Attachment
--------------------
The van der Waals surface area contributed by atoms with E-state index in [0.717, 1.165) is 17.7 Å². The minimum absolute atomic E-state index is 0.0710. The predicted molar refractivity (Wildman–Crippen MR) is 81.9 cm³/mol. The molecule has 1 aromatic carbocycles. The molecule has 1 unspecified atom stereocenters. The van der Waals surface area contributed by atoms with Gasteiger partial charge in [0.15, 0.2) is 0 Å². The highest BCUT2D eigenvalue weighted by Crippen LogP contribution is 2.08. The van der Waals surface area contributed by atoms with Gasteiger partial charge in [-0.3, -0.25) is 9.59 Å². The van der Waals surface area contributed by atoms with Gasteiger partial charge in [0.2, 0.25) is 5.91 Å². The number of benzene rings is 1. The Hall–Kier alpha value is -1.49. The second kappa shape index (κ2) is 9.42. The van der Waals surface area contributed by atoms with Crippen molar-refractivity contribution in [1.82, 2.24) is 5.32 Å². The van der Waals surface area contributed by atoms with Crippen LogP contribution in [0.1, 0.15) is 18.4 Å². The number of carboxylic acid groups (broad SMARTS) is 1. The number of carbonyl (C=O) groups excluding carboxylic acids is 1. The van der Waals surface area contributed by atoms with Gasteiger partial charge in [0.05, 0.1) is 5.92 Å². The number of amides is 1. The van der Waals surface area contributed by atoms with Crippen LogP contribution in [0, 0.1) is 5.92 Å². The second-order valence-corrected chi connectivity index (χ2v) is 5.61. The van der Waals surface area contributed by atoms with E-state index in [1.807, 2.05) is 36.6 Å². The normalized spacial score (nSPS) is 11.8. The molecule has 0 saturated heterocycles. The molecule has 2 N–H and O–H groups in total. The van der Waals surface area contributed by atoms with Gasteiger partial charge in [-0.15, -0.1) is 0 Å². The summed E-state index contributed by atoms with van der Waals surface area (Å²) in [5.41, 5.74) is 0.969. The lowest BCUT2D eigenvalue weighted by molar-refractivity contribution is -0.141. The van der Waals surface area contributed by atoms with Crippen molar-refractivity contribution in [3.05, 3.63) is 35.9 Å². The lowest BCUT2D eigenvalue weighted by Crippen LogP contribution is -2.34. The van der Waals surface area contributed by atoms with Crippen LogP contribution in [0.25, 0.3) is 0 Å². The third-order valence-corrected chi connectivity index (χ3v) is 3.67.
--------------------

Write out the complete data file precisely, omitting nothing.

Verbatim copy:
The van der Waals surface area contributed by atoms with E-state index in [0.717, 1.165) is 17.7 Å². The minimum absolute atomic E-state index is 0.0710. The predicted molar refractivity (Wildman–Crippen MR) is 81.9 cm³/mol. The molecule has 1 aromatic carbocycles. The molecule has 1 unspecified atom stereocenters. The van der Waals surface area contributed by atoms with Gasteiger partial charge in [0.15, 0.2) is 0 Å². The highest BCUT2D eigenvalue weighted by Crippen LogP contribution is 2.08. The van der Waals surface area contributed by atoms with Gasteiger partial charge in [-0.3, -0.25) is 9.59 Å². The van der Waals surface area contributed by atoms with Gasteiger partial charge in [0.2, 0.25) is 5.91 Å². The number of benzene rings is 1. The Hall–Kier alpha value is -1.49. The second kappa shape index (κ2) is 9.42. The van der Waals surface area contributed by atoms with Crippen molar-refractivity contribution in [1.82, 2.24) is 5.32 Å². The van der Waals surface area contributed by atoms with Crippen LogP contribution in [0.1, 0.15) is 18.4 Å². The number of carboxylic acid groups (broad SMARTS) is 1. The number of carbonyl (C=O) groups excluding carboxylic acids is 1. The van der Waals surface area contributed by atoms with Gasteiger partial charge in [0.05, 0.1) is 5.92 Å². The number of amides is 1. The van der Waals surface area contributed by atoms with Crippen LogP contribution in [0, 0.1) is 5.92 Å². The second-order valence-corrected chi connectivity index (χ2v) is 5.61. The van der Waals surface area contributed by atoms with E-state index in [1.807, 2.05) is 36.6 Å². The normalized spacial score (nSPS) is 11.8. The molecule has 0 saturated heterocycles. The molecule has 2 N–H and O–H groups in total. The van der Waals surface area contributed by atoms with Gasteiger partial charge in [-0.15, -0.1) is 0 Å². The summed E-state index contributed by atoms with van der Waals surface area (Å²) in [5.41, 5.74) is 0.969. The lowest BCUT2D eigenvalue weighted by molar-refractivity contribution is -0.141. The van der Waals surface area contributed by atoms with Crippen molar-refractivity contribution in [3.05, 3.63) is 35.9 Å². The lowest BCUT2D eigenvalue weighted by Crippen LogP contribution is -2.34. The van der Waals surface area contributed by atoms with Crippen LogP contribution in [0.25, 0.3) is 0 Å². The third-order valence-corrected chi connectivity index (χ3v) is 3.67.